For years, Arthur Whelan (and after his death, his family) waged a legal battle to hold those responsible for his mesothelioma accountable. At issue was whether the original manufacturers of equipment could be found liable for harm caused by asbestos in replacement parts that their equipment needed in order to operate. After his claim was dismissed and that decision was overturned in his favor by the Appellate Division, Whelan’s case was appealed to the state’s Supreme Court by the defendants. The superior court’s decision not only cleared the way for Whelan’s case to proceed: It also set precedent for similar claims in the future.
Mesothelioma Lawsuit Hinged on Failure to Warn of Replacement Part Asbestos Risk
Arthur Whelan’s mesothelioma lawsuit was filed against dozens of companies that manufactured or distributed products integrated with asbestos-containing components. His claim was based on their failure to warn of the risks posed by the asbestos he was exposed to from either asbestos-containing components or asbestos-containing replacement components in their equipment, all of which were manufactured or supplied by third parties.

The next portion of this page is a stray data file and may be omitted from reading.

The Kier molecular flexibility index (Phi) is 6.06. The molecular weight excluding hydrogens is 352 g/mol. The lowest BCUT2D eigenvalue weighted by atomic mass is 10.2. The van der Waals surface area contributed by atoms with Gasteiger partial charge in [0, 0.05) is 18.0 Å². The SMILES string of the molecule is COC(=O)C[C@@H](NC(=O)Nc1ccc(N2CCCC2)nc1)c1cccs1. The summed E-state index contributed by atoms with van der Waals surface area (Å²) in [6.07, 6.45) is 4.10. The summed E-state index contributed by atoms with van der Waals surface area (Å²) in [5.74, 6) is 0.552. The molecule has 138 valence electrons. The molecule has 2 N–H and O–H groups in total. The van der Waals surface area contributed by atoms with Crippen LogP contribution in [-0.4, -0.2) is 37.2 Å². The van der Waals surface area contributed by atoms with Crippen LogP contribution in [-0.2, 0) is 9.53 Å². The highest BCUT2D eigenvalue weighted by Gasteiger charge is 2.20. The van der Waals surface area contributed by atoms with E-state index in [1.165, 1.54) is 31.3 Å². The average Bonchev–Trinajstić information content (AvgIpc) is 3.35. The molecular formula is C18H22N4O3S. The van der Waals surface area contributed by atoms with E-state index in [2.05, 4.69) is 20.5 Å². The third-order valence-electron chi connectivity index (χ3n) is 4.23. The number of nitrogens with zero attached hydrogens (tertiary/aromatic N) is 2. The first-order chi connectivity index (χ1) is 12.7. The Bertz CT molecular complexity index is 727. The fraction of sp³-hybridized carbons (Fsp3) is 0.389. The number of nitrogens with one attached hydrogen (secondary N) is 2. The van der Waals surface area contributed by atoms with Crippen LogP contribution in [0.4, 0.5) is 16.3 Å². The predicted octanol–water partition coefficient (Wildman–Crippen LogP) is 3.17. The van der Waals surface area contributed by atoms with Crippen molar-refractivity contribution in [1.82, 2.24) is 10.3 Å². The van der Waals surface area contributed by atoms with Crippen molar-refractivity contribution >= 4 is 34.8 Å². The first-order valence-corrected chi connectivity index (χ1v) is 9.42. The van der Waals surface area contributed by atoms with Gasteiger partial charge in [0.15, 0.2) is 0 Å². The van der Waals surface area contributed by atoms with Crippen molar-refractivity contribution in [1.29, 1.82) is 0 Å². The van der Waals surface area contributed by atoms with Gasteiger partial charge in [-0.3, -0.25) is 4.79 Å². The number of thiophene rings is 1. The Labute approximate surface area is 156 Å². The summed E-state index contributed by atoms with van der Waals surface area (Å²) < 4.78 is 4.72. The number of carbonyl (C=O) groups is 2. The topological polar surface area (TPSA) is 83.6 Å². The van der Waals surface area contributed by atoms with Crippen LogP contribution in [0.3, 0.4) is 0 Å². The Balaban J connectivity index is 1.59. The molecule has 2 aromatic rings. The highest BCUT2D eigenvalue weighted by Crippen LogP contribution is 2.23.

The equipment manufacturers argued that even though their products were designed to be used with the asbestos-contaminated replacement parts and could not operate without them, they had no duty to warn and should not be held liable for Whelan’s mesothelioma. The trial court agreed with the manufacturers and granted them summary judgment, dismissing the case. The Appellate Division overturned this order, saying that the defendants not only had a duty to warn, but also that they could be held strictly liable for damages resulting from their failure to do so.
Supreme Court of New Jersey Affirms Appellate Division’s Mesothelioma Decision
In handing down their decision in Whelan’s mesothelioma claim, the high court affirmed that no distinction should be made between the aggregation of all component parts and the replacement components necessary for their continued operation.
The court’s decision read in part, “The purpose of warnings is to allow a worker, like Whelan, the opportunity to take the necessary precautions, such as donning protective gear, to protect against the inhalation of deadly asbestos fibers or dust. The manufacturer or distributor of the integrated product is best situated to provide those warnings. Here, defendants provided no warnings at all.”